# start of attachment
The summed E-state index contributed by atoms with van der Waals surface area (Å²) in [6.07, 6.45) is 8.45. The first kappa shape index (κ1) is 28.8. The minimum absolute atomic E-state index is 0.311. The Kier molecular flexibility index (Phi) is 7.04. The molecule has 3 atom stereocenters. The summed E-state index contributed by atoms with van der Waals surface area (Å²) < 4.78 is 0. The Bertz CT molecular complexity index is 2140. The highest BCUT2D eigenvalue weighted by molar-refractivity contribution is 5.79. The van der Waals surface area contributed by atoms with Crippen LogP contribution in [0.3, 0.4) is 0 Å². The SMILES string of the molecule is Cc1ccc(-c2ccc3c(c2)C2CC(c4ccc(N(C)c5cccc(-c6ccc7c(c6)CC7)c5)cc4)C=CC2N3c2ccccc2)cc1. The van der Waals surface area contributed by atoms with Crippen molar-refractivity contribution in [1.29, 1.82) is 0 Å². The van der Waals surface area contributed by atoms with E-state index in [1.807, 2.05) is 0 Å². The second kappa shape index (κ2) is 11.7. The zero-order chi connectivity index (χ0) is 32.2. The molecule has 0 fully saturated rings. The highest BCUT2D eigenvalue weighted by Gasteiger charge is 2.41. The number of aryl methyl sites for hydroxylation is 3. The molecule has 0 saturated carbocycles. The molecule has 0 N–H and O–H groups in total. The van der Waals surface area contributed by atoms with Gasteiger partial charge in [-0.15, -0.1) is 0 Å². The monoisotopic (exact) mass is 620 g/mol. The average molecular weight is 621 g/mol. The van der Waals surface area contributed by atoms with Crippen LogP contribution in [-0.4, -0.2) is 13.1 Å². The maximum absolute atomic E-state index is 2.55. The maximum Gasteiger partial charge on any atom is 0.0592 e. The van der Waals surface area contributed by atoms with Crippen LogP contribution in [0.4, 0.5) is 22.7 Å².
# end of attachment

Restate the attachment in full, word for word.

The summed E-state index contributed by atoms with van der Waals surface area (Å²) in [6.07, 6.45) is 8.45. The first kappa shape index (κ1) is 28.8. The minimum absolute atomic E-state index is 0.311. The Kier molecular flexibility index (Phi) is 7.04. The molecule has 3 atom stereocenters. The summed E-state index contributed by atoms with van der Waals surface area (Å²) < 4.78 is 0. The Bertz CT molecular complexity index is 2140. The highest BCUT2D eigenvalue weighted by molar-refractivity contribution is 5.79. The van der Waals surface area contributed by atoms with Crippen LogP contribution in [0.3, 0.4) is 0 Å². The SMILES string of the molecule is Cc1ccc(-c2ccc3c(c2)C2CC(c4ccc(N(C)c5cccc(-c6ccc7c(c6)CC7)c5)cc4)C=CC2N3c2ccccc2)cc1. The van der Waals surface area contributed by atoms with Crippen molar-refractivity contribution in [1.29, 1.82) is 0 Å². The van der Waals surface area contributed by atoms with E-state index in [1.807, 2.05) is 0 Å². The second kappa shape index (κ2) is 11.7. The zero-order chi connectivity index (χ0) is 32.2. The molecule has 0 fully saturated rings. The highest BCUT2D eigenvalue weighted by Gasteiger charge is 2.41. The number of aryl methyl sites for hydroxylation is 3. The molecule has 0 saturated carbocycles. The molecule has 0 N–H and O–H groups in total. The van der Waals surface area contributed by atoms with Gasteiger partial charge in [-0.15, -0.1) is 0 Å². The monoisotopic (exact) mass is 620 g/mol. The average molecular weight is 621 g/mol. The van der Waals surface area contributed by atoms with Crippen LogP contribution in [-0.4, -0.2) is 13.1 Å². The maximum absolute atomic E-state index is 2.55. The maximum Gasteiger partial charge on any atom is 0.0592 e. The van der Waals surface area contributed by atoms with Crippen LogP contribution in [0.4, 0.5) is 22.7 Å².